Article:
Retirement security is one of the most pressing economic issues facing Canadian families today.
As many as 5.8 million Canadians – nearly one third of our total work force – are facing a steep decline in their standard of living upon retirement.
For many young Canadians, the situation is even more dire. Without real action now to improve our pensions and savings, and to finally come to grips with the challenge of an aging population, a retirement security crisis is looming.
The simple truth is this: a great number of Canadians are not saving enough for retirement. Provincial governments, the Canadian Labour Congress, Canada’s largest retirement organization CARP, and various financial experts have all called on the federal government to move forward with plans to increase the Canada Pension Plan (CPP).
CIBC chief executive officer, Gerald McCaughey, has also spoke out about the need to improve our public pensions, and the former chief actuary of the Canada Pension Plan also supports increasing the CPP.
In January 2012, Prime Minister Harper announced that he would increase the eligibility age for Old Age Security (OAS), effectively raising the Canadian retirement age from 65 to 67. New Democrats have committed to reversing these changes, and expert bodies such as the Organization for Economic Co-operation and Development as well as the Parliamentary Budget Officer, agree that this dramatic change was not necessary, and that the OAS is entirely sustainable.
By 2030, Conservative cuts to Old Age Security will slash $11 billion in retirement income from seniors by raising the retirement age to 67 – that amounts to $13,000 in retirement savings out of the pocket of every Canadian senior.
Combined with cuts made by the previous Liberal administrations, cuts to both CPP/QPP and OAS will take $26 billion in retirement income away from Canadians.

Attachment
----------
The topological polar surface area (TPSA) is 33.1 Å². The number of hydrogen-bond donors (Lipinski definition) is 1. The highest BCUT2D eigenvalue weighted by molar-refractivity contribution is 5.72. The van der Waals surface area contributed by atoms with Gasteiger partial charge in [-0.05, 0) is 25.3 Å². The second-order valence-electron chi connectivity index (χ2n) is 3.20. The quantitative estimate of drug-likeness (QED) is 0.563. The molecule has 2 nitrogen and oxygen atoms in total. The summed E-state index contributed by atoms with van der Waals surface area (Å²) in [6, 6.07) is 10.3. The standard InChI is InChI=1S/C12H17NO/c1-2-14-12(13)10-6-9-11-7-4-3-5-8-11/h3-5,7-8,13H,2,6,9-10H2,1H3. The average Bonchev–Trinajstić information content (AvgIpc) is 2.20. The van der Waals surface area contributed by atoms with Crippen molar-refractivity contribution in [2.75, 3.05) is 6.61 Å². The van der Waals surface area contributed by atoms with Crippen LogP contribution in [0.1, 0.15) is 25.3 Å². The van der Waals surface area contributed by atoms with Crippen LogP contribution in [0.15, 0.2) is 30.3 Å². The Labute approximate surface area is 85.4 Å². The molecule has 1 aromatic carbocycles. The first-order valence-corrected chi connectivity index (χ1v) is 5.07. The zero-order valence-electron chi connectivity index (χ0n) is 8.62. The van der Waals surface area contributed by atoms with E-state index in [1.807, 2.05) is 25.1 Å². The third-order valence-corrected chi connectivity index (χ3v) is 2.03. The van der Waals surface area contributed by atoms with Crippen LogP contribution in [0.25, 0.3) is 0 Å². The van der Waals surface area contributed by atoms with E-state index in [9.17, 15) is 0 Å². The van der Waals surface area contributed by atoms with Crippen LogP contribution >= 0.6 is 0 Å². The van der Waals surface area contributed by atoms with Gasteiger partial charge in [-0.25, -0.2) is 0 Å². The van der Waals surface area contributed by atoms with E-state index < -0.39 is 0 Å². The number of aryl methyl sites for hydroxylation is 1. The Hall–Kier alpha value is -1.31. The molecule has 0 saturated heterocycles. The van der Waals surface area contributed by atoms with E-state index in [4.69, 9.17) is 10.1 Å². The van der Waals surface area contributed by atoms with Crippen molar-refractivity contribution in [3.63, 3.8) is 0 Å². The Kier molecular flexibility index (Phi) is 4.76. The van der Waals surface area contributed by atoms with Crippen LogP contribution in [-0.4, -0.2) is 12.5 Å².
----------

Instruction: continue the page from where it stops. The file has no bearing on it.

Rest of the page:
Provincial finance ministers have indicated strong support for an increase to the CPP, yet in June, Finance Minister Jim Flaherty failed in his commitment to meet with finance ministers from across Canada to discuss increasing the CPP.
Now he says a meeting is planned for December. But the Conservatives have not given any indication that they will stop standing in the way of a pension benefit increase.
Along with Opposition finance critic Peggy Nash, I sent a letter to Minister Flaherty outlining the need to get on with such a meeting and to increase CPP benefits as soon as possible.
We will continue to fight for a more robust pension system and for retirement security for all Canadians.
The reality is this: Canada cannot afford not to invest in improving retirement security.
And as the Conservatives tell Canadians they will have to work two more years to collect Old Age Security, and the finance minister fails to live up to commitments to work with the provinces to increase the CPP, they are ignoring the very real challenges that Canada’s aging population faces.
The CPP Investment Board is one of Canada’s most successful investment funds that offers low risk and high return, and Canadians should be benefitting more from it. It is clear that if we do not act to secure pensions, the very stability of Canada’s economic future is at risk. The time to act is now.
Murray Rankin is NDP Member of Parliament for Victoria and Opposition critic for pensions and national revenue.